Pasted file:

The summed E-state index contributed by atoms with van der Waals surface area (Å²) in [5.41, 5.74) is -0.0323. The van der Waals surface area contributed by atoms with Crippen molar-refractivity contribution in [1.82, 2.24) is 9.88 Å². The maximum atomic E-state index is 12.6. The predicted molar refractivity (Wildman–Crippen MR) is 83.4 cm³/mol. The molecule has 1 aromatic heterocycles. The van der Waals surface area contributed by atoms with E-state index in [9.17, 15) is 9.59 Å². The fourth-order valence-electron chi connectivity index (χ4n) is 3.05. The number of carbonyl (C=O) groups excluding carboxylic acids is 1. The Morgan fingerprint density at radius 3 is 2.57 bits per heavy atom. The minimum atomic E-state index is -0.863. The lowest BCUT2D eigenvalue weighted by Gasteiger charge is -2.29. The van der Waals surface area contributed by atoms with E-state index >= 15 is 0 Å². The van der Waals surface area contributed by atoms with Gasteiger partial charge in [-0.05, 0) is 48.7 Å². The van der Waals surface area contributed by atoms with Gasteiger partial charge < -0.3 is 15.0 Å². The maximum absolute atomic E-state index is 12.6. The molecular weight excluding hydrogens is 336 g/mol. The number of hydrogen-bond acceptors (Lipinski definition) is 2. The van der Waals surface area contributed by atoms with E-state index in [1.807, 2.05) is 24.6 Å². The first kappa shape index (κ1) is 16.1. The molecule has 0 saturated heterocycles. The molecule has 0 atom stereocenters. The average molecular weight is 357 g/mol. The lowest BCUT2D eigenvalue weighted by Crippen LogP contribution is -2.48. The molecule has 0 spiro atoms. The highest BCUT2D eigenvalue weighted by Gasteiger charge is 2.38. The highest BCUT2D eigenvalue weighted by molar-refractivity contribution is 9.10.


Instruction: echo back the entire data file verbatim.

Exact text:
The summed E-state index contributed by atoms with van der Waals surface area (Å²) in [5.41, 5.74) is -0.0323. The van der Waals surface area contributed by atoms with Crippen molar-refractivity contribution in [1.82, 2.24) is 9.88 Å². The maximum atomic E-state index is 12.6. The predicted molar refractivity (Wildman–Crippen MR) is 83.4 cm³/mol. The molecule has 1 aromatic heterocycles. The van der Waals surface area contributed by atoms with E-state index in [9.17, 15) is 9.59 Å². The fourth-order valence-electron chi connectivity index (χ4n) is 3.05. The number of carbonyl (C=O) groups excluding carboxylic acids is 1. The Morgan fingerprint density at radius 3 is 2.57 bits per heavy atom. The minimum atomic E-state index is -0.863. The lowest BCUT2D eigenvalue weighted by Gasteiger charge is -2.29. The van der Waals surface area contributed by atoms with E-state index >= 15 is 0 Å². The van der Waals surface area contributed by atoms with Gasteiger partial charge in [-0.05, 0) is 48.7 Å². The van der Waals surface area contributed by atoms with Gasteiger partial charge < -0.3 is 15.0 Å². The maximum absolute atomic E-state index is 12.6. The molecular weight excluding hydrogens is 336 g/mol. The number of hydrogen-bond acceptors (Lipinski definition) is 2. The van der Waals surface area contributed by atoms with E-state index in [1.807, 2.05) is 24.6 Å². The first kappa shape index (κ1) is 16.1. The molecule has 0 saturated heterocycles. The molecule has 0 atom stereocenters. The average molecular weight is 357 g/mol. The lowest BCUT2D eigenvalue weighted by Crippen LogP contribution is -2.48. The molecule has 0 spiro atoms. The highest BCUT2D eigenvalue weighted by Gasteiger charge is 2.38. The highest BCUT2D eigenvalue weighted by molar-refractivity contribution is 9.10.